by Jonathan Kellerman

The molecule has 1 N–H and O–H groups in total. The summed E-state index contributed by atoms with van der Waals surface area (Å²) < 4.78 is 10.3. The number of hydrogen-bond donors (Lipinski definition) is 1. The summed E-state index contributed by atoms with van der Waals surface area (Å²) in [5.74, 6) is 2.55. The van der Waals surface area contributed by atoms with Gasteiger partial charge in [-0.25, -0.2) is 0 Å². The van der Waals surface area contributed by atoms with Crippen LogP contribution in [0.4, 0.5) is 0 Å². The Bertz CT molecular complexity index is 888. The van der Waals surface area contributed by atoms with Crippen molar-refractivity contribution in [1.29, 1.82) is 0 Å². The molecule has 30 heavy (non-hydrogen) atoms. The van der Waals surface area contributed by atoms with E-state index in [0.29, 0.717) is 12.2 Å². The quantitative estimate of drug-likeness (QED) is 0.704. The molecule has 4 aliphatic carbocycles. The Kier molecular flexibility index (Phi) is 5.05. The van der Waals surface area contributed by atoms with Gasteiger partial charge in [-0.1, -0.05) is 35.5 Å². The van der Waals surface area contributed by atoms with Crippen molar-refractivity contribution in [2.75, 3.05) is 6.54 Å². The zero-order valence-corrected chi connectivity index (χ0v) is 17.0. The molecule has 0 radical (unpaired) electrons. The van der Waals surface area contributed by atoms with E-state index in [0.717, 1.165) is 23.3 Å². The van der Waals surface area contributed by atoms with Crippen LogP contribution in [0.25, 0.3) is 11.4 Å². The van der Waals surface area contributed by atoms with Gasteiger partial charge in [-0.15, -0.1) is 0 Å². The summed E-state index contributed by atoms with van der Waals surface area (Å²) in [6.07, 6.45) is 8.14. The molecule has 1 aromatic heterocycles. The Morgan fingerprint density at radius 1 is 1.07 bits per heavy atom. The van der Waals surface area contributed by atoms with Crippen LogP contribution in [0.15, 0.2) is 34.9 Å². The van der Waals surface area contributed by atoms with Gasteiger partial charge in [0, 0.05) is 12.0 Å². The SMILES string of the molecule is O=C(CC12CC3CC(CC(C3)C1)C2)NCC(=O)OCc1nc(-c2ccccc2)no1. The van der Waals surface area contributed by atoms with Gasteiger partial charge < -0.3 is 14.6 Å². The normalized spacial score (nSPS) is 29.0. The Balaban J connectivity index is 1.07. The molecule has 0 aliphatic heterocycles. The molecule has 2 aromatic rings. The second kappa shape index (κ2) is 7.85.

The Kellerman crime dynasty of Jonathan, Faye and son Jesse is becoming successful enough for the Corleones to sit up and take notice. Now onto his 23rd Alex Delaware mystery, 'Big Daddy' Jonathan has fashioned one of the most successful series of modern times. Rather than spend his dotage hacking around a golf course, Delaware, a retired psychologist, uses his senior's bus pass to solve murders - with a little help from Milo Sturgis, a detective whose mobile phone beeps the opening bars of My Way. In Bones, the dead-eyed duo investigate a serial killer - what else? - who graduates from dumping a prostitute in Los Angeles' marshland to dumping the bodies of three more women around the city. It's a hobby, I suppose. Delaware is asked to draw up a profile (all the victims are missing a hand), only to have his blueprint shot to pieces when the killer deviates from his pattern: the fourth victim is not a prostitute. Is there more than one killer at work? Or just a single, devious one? While Kellerman's prose is regulation modern crime fiction, the plot meanders like a snake that has lost its sense of direction. Bones is enjoyable, if not first rate.